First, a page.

Hands off our ticket offices! – RMT leads march to 10 Downing Street

The RMT lead banner on Thursday’s march as it approached Parliament, with the RMT’s Mick Lynch and ASLEF leader Mick Whelan at the front

Over one thousand angry RMT rail union members and their supporters marched from the Department of Transport offices to Downing Street on Thursday evening determined to stop the Tory government’s onslaught to close all station ticket offices in the country.

Behind the RMT national banner, demonstrators shouted slogans and carried banners from RMT branches including Liverpool 5, South East regional Council, Wigan, Surrey Hants, Medway and District General Trades and the Manchester and North West Region.

Other banners included Stop the Silvertown Tunnel coalition, Watford Trades council, Clapham Labour Party and the Young Socialists who shouted ‘TUC get off your knees, Call a general strike, kick the Tories out!’

Addressing the post-march rally, RMT leader Mick Lynch attacked the Tory government. He said that the government was going to ‘chop up this industry, chop up your contracts of employment and you won’t get a pay rise for the foreseeable future.

‘We’ve been fighting this for the last three years. We’re not having it, a poxy nine per cent. We’ll keep fighting until we get an agreement.

‘They use words like profit, modernisation and reform but all we get is cuts, cuts, cuts.

‘It is a political decision by Rishi Sunak and Jeremy Hunt.’

Lynch continued: ‘We are united as a working class and will fight these cuts with all our might.

‘If the Labour Party wants our vote in the next election it means getting rid of the anti-trade union laws and giving us the right to strike.

‘We’ll protest and take industrial action. We want the anti-trade union laws repealed immediately.

‘Trade unions must commit to defy the minimum service levels with non-compliance and non-co-operation with the anti-trade union laws and do whatever it takes to turn over this injustice,’ he concluded.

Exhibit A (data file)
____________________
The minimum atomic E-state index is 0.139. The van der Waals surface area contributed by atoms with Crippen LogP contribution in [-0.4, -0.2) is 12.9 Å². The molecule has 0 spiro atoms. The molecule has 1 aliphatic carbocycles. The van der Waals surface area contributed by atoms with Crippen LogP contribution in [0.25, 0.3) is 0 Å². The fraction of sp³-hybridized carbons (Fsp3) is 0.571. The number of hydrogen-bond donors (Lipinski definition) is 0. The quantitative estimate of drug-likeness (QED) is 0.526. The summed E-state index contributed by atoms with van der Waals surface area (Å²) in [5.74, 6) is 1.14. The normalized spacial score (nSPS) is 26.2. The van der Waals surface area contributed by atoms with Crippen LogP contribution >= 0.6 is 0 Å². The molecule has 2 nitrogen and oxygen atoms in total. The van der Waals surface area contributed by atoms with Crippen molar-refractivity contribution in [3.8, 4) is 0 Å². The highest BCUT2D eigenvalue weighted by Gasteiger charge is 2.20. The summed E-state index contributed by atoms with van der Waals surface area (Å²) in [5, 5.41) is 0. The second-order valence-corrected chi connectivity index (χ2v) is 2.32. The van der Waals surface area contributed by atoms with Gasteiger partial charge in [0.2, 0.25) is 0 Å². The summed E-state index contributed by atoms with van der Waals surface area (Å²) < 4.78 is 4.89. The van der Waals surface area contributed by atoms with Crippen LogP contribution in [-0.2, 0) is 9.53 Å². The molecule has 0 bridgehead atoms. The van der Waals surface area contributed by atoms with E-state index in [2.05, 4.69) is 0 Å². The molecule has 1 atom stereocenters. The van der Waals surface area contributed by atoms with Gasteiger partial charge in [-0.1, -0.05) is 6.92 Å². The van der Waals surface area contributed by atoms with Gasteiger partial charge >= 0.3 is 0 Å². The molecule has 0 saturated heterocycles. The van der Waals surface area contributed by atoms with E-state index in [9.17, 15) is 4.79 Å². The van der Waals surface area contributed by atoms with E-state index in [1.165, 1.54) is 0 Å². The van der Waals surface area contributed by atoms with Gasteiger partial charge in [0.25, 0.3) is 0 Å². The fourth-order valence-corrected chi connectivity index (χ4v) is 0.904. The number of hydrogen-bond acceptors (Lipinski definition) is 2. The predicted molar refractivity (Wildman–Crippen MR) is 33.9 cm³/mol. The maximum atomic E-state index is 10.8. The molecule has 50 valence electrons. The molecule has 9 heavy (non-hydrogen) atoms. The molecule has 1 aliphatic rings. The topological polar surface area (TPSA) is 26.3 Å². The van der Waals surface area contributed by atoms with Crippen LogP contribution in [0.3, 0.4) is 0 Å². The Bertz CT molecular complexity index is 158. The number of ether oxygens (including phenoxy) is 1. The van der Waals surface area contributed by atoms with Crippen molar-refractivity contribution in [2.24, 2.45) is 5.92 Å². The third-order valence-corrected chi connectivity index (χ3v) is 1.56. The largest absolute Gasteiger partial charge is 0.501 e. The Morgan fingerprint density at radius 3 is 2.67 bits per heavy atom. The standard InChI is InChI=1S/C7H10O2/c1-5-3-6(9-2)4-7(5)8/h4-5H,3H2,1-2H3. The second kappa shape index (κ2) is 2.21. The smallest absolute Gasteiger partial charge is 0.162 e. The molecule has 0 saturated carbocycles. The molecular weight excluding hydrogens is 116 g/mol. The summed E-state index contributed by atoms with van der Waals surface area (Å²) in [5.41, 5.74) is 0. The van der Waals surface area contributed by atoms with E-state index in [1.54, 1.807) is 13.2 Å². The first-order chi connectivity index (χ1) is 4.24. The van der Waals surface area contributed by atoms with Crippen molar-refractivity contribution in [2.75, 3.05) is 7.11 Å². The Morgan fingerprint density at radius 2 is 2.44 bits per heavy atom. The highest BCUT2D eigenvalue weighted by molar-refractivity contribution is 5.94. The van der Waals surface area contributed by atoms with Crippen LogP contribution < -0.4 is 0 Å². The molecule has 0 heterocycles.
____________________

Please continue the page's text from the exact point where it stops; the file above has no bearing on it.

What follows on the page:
Ivor Ridell, branch secretary of Medway & District General Grades Branch RMT, spoke to News Line.

‘At the end of the day the public support us, not the government. The Tories are waging an ideological war on the trade union movement.

‘They want to crush us to discourage other people taking strike action.

‘We have to win it. If not, everything else is up for grabs.

‘I’d have a general strike but I don’t think the TUC has the political will to do that.’

Sarah Church, RMT member from Manchester South branch, said: ‘I’ve worked for 20 years in a ticket office in Manchester and I’m here today with my two daughters to stop the ticket office closures.

‘I’ll fight this to my last breath.

‘I’m a single mum with two school-age children and I’m finding it very hard.

‘We’ve not had a pay rise for four years. I’m absolutely for a general strike.’

Billy Kimm, secretary, RMT Liverpool 5 branch, said: ‘Twenty of us came down today trying to keep our ticket offices open. They’re part of our community.

‘They help pensioners, the community and people who can’t buy tickets online.

‘Our society needs to get together because today it’s ticket offices; tomorrow it’s something else.

‘I think we should have had a general strike two or three years ago.

‘We need to wake up. The Tories are not on our side and never will be.’

Frank Leach, RMT Liverpool 5 branch, said: ‘I think we need more demos like this, with teachers, doctors and everybody. We all have the same issues, basically a general strike.’

Hugh Chambers, an RMT train cleaner from Reading, spoke to News Line. He said: ‘I’ve worked on the railway for 25 years and I know a lot of staff will be losing their jobs.

‘I’ve got autism so I understand how confusing things can be for disabled passengers.

‘My theory is they’re trying to make the railways unprofitable to get rid of it.’